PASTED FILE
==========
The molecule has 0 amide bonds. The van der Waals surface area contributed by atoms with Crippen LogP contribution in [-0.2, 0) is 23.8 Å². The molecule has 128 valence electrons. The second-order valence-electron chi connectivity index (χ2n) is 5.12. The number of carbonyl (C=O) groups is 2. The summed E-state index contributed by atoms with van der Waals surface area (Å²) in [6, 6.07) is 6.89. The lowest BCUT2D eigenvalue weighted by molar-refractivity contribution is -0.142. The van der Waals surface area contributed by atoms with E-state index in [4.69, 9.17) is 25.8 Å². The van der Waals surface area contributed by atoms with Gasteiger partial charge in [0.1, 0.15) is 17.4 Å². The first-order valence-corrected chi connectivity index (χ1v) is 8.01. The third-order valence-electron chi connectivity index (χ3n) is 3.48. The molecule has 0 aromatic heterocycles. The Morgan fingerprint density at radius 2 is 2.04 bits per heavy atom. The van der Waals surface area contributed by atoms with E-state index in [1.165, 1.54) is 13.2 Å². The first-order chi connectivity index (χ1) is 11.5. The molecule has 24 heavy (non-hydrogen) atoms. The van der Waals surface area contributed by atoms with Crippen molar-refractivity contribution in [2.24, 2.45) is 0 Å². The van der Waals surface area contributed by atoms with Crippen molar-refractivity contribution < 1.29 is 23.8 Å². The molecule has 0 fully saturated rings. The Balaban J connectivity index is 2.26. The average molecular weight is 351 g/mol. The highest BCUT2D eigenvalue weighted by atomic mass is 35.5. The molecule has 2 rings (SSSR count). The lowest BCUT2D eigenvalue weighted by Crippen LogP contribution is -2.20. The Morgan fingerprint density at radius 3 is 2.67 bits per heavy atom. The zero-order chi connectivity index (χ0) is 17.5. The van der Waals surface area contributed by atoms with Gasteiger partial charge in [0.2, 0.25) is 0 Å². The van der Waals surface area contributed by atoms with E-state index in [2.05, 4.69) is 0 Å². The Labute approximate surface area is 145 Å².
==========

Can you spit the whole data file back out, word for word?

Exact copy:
The molecule has 0 amide bonds. The van der Waals surface area contributed by atoms with Crippen LogP contribution in [-0.2, 0) is 23.8 Å². The molecule has 128 valence electrons. The second-order valence-electron chi connectivity index (χ2n) is 5.12. The number of carbonyl (C=O) groups is 2. The summed E-state index contributed by atoms with van der Waals surface area (Å²) in [6, 6.07) is 6.89. The lowest BCUT2D eigenvalue weighted by molar-refractivity contribution is -0.142. The van der Waals surface area contributed by atoms with E-state index in [4.69, 9.17) is 25.8 Å². The van der Waals surface area contributed by atoms with Gasteiger partial charge in [0.1, 0.15) is 17.4 Å². The first-order valence-corrected chi connectivity index (χ1v) is 8.01. The third-order valence-electron chi connectivity index (χ3n) is 3.48. The molecule has 0 aromatic heterocycles. The Morgan fingerprint density at radius 2 is 2.04 bits per heavy atom. The van der Waals surface area contributed by atoms with E-state index in [1.165, 1.54) is 13.2 Å². The first-order chi connectivity index (χ1) is 11.5. The molecule has 24 heavy (non-hydrogen) atoms. The van der Waals surface area contributed by atoms with Crippen molar-refractivity contribution in [2.24, 2.45) is 0 Å². The van der Waals surface area contributed by atoms with Crippen molar-refractivity contribution < 1.29 is 23.8 Å². The molecule has 0 fully saturated rings. The Balaban J connectivity index is 2.26. The average molecular weight is 351 g/mol. The highest BCUT2D eigenvalue weighted by atomic mass is 35.5. The molecule has 2 rings (SSSR count). The lowest BCUT2D eigenvalue weighted by Crippen LogP contribution is -2.20. The Morgan fingerprint density at radius 3 is 2.67 bits per heavy atom. The zero-order chi connectivity index (χ0) is 17.5. The van der Waals surface area contributed by atoms with Gasteiger partial charge in [0.2, 0.25) is 0 Å². The van der Waals surface area contributed by atoms with E-state index in [2.05, 4.69) is 0 Å². The Labute approximate surface area is 145 Å².